Lightbourn’s target

The results are usually there for Caleb Lightbourn in practice.

Nebraska’s junior punter admits that he’s never been a great directional punter. But he’s been far better within the private confines of the Hawks Center than through three games this season.

“I’m just taking it even more seriously every day,” Lightbourn said. “I’m just trying to get better. Just trying to get it outside the numbers every single time on every single rep with as much hang time as I can. That’s the best way to help the team and that’s the best way to reduce returns.”

The right hash in particular has given the punter problems. On punts that Troy and Michigan returned for touchdowns, the ball sailed much closer to the middle of the field than Lightbourn intended.

Though he is more responsible for his own coaching than last year — when defensive coordinator Bob Diaco worked closely with him — he said he recognizes the problems when they happen. Lately, the ball has been landing more toward the inside part of his foot than he wants.

Nebraska ranks 108th among 130 teams nationally in net punting yards per game (34.06), in large part because of the two returns for scores.

Special teams coordinator Jovan Dewitt said the problems are more about overall competitiveness on the unit than where Lightbourn sends a ball on any one play.

“I think anytime you start to make an excuse where the ball is being placed, you’re starting to lean yourself toward making the same mistakes over and over again,” Dewitt said.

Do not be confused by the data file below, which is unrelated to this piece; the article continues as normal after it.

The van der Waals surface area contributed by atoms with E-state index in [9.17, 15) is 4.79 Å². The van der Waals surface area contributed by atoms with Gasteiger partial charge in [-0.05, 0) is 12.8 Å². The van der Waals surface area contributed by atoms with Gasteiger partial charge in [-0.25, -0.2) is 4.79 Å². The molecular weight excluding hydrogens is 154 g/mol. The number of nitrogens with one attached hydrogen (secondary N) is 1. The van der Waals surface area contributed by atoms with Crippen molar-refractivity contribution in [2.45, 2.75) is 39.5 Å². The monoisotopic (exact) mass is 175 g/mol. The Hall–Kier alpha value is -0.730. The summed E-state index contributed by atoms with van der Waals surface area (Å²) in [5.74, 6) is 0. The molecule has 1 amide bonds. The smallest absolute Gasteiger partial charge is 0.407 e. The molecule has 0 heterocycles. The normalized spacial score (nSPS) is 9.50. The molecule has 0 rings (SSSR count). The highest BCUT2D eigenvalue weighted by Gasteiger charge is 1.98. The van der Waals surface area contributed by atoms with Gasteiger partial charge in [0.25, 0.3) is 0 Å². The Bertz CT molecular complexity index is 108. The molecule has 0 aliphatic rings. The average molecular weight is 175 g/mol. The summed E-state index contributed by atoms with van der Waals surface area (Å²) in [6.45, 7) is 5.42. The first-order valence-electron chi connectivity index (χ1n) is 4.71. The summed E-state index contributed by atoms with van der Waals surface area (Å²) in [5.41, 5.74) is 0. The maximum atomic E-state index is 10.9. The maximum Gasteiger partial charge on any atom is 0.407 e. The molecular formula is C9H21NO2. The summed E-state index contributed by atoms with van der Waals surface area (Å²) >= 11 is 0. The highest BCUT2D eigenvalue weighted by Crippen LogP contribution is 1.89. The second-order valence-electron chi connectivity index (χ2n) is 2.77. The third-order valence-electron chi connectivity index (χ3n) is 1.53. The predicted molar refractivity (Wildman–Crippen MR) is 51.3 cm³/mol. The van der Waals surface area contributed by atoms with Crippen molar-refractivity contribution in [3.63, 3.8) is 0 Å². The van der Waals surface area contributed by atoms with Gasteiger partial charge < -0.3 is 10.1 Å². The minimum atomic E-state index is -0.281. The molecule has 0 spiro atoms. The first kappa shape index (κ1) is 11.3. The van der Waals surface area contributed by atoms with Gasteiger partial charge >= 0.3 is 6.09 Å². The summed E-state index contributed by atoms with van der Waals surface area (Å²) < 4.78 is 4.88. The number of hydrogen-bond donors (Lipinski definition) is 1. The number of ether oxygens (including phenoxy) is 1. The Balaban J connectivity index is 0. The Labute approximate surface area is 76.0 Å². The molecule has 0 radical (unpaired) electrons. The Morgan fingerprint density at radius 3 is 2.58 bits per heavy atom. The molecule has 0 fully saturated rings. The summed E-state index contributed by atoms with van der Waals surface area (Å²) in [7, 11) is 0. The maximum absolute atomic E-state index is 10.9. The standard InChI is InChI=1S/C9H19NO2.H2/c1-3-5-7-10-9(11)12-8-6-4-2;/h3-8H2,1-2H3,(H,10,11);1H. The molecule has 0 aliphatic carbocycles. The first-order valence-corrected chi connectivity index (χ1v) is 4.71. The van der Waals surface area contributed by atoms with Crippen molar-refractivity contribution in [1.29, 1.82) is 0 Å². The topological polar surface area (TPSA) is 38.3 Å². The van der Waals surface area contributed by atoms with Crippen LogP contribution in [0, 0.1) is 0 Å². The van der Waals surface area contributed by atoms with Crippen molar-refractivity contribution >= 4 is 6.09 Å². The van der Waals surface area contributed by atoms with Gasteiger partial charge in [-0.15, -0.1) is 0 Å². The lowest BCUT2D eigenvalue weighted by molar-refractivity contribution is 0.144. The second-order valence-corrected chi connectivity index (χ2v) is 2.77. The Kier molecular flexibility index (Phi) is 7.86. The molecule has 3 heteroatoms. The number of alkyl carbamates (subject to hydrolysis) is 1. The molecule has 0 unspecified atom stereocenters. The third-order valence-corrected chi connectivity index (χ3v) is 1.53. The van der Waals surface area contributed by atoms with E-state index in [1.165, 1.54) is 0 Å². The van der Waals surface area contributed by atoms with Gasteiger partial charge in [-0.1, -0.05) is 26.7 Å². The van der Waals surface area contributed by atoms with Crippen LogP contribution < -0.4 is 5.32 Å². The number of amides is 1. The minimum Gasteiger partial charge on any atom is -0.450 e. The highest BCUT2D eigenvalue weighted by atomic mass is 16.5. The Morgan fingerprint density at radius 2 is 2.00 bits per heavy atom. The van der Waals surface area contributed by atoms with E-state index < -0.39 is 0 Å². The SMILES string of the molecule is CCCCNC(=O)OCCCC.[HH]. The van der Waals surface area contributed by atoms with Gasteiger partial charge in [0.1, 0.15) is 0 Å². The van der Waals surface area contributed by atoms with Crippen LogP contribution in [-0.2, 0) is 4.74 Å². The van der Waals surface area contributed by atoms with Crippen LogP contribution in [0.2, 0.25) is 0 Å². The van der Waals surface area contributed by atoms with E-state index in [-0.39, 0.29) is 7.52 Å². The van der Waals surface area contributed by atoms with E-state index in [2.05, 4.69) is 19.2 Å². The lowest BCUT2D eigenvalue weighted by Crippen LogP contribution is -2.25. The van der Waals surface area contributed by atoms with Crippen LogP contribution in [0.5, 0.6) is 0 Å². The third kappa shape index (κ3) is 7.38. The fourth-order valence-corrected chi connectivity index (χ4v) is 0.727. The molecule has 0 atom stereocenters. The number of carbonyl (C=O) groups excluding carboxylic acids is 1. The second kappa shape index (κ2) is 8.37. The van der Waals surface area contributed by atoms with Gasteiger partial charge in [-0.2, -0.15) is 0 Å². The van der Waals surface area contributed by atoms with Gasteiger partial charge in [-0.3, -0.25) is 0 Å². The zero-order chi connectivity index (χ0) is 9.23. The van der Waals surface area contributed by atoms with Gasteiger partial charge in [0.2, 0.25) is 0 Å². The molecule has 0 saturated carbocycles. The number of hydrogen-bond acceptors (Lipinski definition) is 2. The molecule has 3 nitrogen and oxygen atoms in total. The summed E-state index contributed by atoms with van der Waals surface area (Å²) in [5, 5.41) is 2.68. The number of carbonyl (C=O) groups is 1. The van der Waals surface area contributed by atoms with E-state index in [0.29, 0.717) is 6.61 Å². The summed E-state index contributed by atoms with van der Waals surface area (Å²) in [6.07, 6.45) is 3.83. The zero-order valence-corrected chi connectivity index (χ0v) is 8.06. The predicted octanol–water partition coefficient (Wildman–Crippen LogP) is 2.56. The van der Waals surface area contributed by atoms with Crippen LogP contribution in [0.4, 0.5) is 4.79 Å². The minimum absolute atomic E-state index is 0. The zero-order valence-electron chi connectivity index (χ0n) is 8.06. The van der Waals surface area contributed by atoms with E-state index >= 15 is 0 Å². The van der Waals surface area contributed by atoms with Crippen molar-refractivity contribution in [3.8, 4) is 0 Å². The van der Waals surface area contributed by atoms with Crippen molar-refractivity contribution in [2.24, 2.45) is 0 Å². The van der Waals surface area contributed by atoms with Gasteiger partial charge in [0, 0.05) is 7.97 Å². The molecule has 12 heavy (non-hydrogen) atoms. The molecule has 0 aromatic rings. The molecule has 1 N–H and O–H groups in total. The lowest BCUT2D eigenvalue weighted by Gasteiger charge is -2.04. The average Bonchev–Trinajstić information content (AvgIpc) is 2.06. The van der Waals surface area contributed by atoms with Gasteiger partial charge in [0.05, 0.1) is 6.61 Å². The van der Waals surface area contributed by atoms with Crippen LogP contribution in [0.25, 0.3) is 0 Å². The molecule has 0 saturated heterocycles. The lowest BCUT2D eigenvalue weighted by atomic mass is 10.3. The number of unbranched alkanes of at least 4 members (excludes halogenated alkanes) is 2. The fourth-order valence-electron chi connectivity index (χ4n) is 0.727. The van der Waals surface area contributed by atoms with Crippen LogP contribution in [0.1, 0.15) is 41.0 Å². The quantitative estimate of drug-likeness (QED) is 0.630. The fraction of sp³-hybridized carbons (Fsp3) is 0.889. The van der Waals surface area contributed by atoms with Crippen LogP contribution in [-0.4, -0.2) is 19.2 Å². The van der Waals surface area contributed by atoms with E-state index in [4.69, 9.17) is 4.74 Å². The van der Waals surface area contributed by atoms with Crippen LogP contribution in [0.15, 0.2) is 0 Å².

Quick hits

» Defensive tackle Mick Stoltenberg did not practice Tuesday. He had a wrap on one knee and was on crutches. Andre Hunt and David Alston also did not practice. Running back Maurice Washington has not practiced the past two days because of a virus.

» Fisher had high praise for freshman cornerback Cam Taylor of Montgomery, Alabama, who played “balls out” Saturday.

“I was surprised he didn’t get a targeting penalty,” Fisher said. “He was flying to the ball, trying to make serious impact.”

» Fisher said safety Deontai Williams, a sophomore from Jones County (Miss.) Junior College, is “definitely earning himself more and more reps” with his play, including the two-tackle, one-interception effort against Michigan.

» Freshman cornerback Braxton Clark of Orlando, Florida, tasted his first game action Saturday, and Fisher said he is among players coaches will monitor as they balance playing time with the new NCAA rule that allows a player to appear in up to four games while preserving his redshirt status.

“He’s learning so much when he’s not in the game,” Fisher said. “But it’s still totally different when you get in the game.”

» Barry said he challenged the team before Tuesday’s practice to perform with more intensity than it has shown later in the past few weeks of workouts. He called it an “ultimatum,” adding that the mental effort on Wednesdays and Thursdays — which usually means film study — needs to improve.

“Everyone could do a better job of that,” Barry said, “and I have to do a way better job of that, too.”

» Junior Chase Urbach did the long snapping Saturday against the Wolverines. Dewitt said the regular snapper, senior Jordan Ober, had a “small tweak” in his knee and was unavailable. It was something of a homecoming for Urbach, who is from Grosse Pointe, Michigan.

“In terms of what we were looking for, we needed somebody that could show that they could cover a little bit better,” Dewitt said.

Dewitt called the week a “ball-buster” for the maligned special teams, which have allowed a pair of punt-return touchdowns while getting next to nothing from their own kickoff and punt returns.

Dewitt said Nebraska will shuffle personnel until players compete daily with a “desire to excel” and not to simply do their job.